2 Now when John had heard in the prison the works of Christ, he sent two of his disciples,
3 And said unto him, Art thou he that should come, or do we look for another?
4 Jesus answered and said unto them, Go and shew John again those things which ye do hear and see:
5 The blind receive their sight, and the lame walk, the lepers are cleansed, and the deaf hear, the dead are raised up, and the poor have the gospel preached to them.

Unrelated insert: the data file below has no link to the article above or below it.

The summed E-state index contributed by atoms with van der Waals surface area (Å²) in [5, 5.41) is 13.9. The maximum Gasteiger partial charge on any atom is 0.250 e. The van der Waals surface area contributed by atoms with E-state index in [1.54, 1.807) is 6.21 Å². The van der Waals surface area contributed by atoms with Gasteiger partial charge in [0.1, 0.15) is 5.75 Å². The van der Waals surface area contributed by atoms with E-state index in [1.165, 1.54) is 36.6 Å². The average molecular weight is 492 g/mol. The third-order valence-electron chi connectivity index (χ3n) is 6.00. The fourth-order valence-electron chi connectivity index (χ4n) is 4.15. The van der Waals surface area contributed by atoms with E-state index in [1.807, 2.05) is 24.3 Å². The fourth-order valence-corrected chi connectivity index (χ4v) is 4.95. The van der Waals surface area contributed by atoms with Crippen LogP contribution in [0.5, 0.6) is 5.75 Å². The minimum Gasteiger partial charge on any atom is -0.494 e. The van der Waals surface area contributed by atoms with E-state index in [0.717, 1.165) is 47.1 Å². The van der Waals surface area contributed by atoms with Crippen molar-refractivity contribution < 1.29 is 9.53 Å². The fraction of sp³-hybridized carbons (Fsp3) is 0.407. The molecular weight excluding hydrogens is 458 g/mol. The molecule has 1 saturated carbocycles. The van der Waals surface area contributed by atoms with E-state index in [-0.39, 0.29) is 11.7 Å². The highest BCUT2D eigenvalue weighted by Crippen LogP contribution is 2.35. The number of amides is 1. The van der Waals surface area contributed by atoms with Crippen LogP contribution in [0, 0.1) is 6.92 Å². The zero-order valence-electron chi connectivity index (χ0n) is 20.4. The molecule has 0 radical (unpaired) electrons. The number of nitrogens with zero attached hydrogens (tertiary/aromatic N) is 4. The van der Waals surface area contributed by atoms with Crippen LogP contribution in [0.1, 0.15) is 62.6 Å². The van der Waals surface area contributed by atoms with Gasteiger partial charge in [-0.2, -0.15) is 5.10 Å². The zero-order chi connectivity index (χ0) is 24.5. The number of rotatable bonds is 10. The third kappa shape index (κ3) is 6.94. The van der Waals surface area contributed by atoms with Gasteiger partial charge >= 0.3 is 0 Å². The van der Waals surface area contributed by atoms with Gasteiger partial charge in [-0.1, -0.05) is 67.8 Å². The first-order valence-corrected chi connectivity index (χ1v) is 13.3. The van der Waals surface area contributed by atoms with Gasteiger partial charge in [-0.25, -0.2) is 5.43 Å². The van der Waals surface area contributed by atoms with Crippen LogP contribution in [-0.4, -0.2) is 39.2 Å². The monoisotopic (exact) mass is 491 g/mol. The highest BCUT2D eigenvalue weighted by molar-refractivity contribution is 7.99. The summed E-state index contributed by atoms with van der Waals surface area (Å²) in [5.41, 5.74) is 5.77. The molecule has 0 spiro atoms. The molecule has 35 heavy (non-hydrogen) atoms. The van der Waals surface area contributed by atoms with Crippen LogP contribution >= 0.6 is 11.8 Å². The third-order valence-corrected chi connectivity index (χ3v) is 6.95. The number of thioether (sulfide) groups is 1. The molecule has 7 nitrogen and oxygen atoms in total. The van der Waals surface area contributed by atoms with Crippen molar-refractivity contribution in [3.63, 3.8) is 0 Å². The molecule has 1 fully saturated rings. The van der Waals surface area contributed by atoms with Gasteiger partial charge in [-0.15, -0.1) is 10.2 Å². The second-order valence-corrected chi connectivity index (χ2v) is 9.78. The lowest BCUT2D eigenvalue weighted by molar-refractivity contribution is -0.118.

-The same John the Baptist who stood in the face of Jewish authority and plainly declared that Jesus was “the Lamb of God, which taketh away the sin of the world” (John 1:29), now sends his disciples to Jesus seeking confirmation that He is the One. How could such a thing be? How could such a great prophet of God begin to doubt? Was he exposed to some new doctrine that caused him to wonder? No. Did the terrible circumstances behind his imprisonment shatter his faith? No. Jesus’ answer to the disciples tells us the reason behind John’s doubts, “Go and shew John again those things which ye do hear and see.” You see, being locked away in prison meant that John was not able to “hear and see” the Word of God. Faith is not self-sustaining, it is authored and completed by Jesus (Hebrews 12:2), which means that even the strongest faith will wither if not fed constantly by the Word. That’s why when Paul the Apostle found himself similarly imprisoned, he urged Timothy to bring “especially the parchments” (2 Timothy 4:13); Paul needed many things while in prison, but he understood that the thing he needed most was the Word of God. What’s our lesson from this? We may be avid church-goers and prayer warriors and strong believers, but if we skip the Scriptures, soon we will start to waiver and doubt. The remedy for us is the same remedy that Jesus prescribed for John. It is not a new word or a new revelation, it is to “continue thou in the things which thou hast learned and hast been assured of.” (2 Timothy 3:14)